Empire editorial: Catching up on the mail

Posted: Tuesday, February 25, 2003

The lively activity on our opinion page this past week is testament that our constitutional right to free speech is being vigorously exercised, at least here in Juneau.

Many of the letters to the editor were submitted in response to two thought-provoking commentaries that took strong positions.

One editorial was critical of Sen. Elton's lone stance against opening the Arctic National Wildlife Refuge to oil exploration and the other commentary made the case that the CBJ Assembly is not the appropriate place to develop a resolution in opposition to aspects of the Patriot and Homeland Security Acts that might threaten civil liberties.

The many letters published on this page expressed views on a wide range of important, topical subjects such as civil liberty, censorship, freedom, democracy, war, the presidency, foreign policy, national security and oil.

This newspaper has often stated its strong support for free speech, and has consistently demonstrated that it welcomes all opinions equally. The openness that the Empire's printed forum provides is a constructive, informative gauge of what folks in our community are thinking and says a lot about our collective beliefs, principles, morality and sense of ethics.

Some very interesting observations can be drawn from a review of last week's letters. An objective observer might conclude that the concept of free speech is not necessarily a unilateral bargain for some.

A number of letter writers criticized not only the message but also the messenger for expressing an opinion critical of the voting record of Sen. Kim Elton as if Juneau's senator has somehow gained special immunity from criticism.

Sen. Elton has shown spine in taking an unpopular position on an issue critically important to the future of this state, his position to preserve ANWR. Not all of his constituents agree with his position, so he can expect to take some heat on it. He understands this better than anyone.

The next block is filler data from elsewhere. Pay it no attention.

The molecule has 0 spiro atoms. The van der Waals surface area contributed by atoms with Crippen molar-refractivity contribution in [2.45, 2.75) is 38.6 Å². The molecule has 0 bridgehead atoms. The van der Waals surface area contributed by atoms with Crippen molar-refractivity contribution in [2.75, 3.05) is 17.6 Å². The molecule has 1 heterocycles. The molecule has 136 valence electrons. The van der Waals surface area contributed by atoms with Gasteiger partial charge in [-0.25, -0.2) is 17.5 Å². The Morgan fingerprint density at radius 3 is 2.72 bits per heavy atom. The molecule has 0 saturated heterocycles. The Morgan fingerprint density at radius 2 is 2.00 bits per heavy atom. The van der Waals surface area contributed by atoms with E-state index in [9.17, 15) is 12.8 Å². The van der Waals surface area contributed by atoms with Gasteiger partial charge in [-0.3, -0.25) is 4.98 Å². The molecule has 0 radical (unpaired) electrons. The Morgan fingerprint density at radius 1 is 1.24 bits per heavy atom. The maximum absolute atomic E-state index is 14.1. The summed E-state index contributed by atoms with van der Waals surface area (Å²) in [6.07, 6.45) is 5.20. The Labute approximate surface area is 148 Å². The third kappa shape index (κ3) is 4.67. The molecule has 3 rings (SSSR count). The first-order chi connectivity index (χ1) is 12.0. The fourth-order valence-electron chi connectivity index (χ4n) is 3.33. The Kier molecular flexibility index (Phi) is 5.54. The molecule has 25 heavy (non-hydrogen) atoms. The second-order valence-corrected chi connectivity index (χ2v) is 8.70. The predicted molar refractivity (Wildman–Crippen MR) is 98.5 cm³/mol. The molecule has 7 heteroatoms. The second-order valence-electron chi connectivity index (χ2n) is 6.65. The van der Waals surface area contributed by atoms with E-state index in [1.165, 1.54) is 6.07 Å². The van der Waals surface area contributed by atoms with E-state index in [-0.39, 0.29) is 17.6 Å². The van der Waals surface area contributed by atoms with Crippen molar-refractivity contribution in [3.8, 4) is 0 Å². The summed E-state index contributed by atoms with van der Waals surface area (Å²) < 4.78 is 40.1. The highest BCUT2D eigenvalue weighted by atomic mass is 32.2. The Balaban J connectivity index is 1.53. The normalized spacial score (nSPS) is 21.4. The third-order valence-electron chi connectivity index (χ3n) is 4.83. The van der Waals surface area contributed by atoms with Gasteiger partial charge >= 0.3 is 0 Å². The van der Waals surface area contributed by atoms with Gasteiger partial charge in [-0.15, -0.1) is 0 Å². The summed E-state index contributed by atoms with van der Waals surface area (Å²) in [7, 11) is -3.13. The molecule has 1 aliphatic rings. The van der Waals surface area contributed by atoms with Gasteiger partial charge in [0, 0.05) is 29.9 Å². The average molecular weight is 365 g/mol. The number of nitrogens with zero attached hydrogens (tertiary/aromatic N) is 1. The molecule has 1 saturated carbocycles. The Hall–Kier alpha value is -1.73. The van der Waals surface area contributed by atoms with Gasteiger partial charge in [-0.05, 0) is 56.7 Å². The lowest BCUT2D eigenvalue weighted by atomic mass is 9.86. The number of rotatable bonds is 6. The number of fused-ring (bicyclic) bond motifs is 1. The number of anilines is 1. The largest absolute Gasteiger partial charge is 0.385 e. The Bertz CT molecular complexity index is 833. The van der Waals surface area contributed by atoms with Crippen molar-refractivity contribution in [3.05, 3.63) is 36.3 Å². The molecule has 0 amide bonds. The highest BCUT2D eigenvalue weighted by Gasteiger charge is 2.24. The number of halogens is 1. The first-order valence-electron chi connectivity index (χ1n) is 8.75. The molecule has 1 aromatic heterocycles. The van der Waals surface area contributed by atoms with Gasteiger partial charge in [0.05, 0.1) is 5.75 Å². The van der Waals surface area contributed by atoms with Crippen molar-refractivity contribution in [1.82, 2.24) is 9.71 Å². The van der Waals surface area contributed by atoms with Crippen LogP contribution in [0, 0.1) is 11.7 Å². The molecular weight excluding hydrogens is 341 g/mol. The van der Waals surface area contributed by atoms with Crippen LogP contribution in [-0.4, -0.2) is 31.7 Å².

One writer, a former history 101 teacher, took the messenger to the wood shed for being undemocratic, unfair and unpatriotic for criticizing Sen. Elton. It would seem the history teacher would see censorship as a form of patriotism. Sen. Elton is also a journalist. His legislative newsletter is frequently critical of those he disagrees with. He is within his rights to criticize. He would probably be the first to disagree with the history teacher' characterization.

One letter last week stood out not so much because of what it said but because of the way it was signed. The author presented an eloquent challenge to the Patriot Act but violated university policy by identifying himself as a UAS professor.

The university did not sanction the good professor's opinion as one might easily conclude.

The professor's gaffe also raises some questions about the degree to which his personal political views are being planted in the fertile minds of his students.

Regarding the Patriot Act Resolution now being drafted for consideration by the Assembly, the Assembly should give consideration to the community voices it won't hear.

The people on the front lines of the effort to serve and protect; the Army, National Guard, Coast Guard, police, firefighters, health workers, Forest Service, the NTS workers, Customs and FBI agents. Many of these public servants are offended by the idea of a resolution, but because of their commitment to their jobs and their country, they won't be testifying at meetings.

Another letter writer supported his challenge to the Patriot Act with a good quote from Winston Churchill who said, "Those who would trade a little freedom for a little security will soon find they have neither."

While Sir Winston was instrumental in moving England closer to the ideals of freedom we have long embraced, we must never forget that his forefathers had a different idea about how much freedom we should have.

It took an armed revolution and great human sacrifice to win the freedoms we enjoy today, which include the freedom to express ourselves, engage in peaceful protest and openly criticize our leaders.

Sadly, one misguided, anonymous "peace" advocate felt it necessary to harass an elderly letter writer for expressing a view he didn't like. This cowardly act represents one of the greatest threats to free speech.

Don Smith



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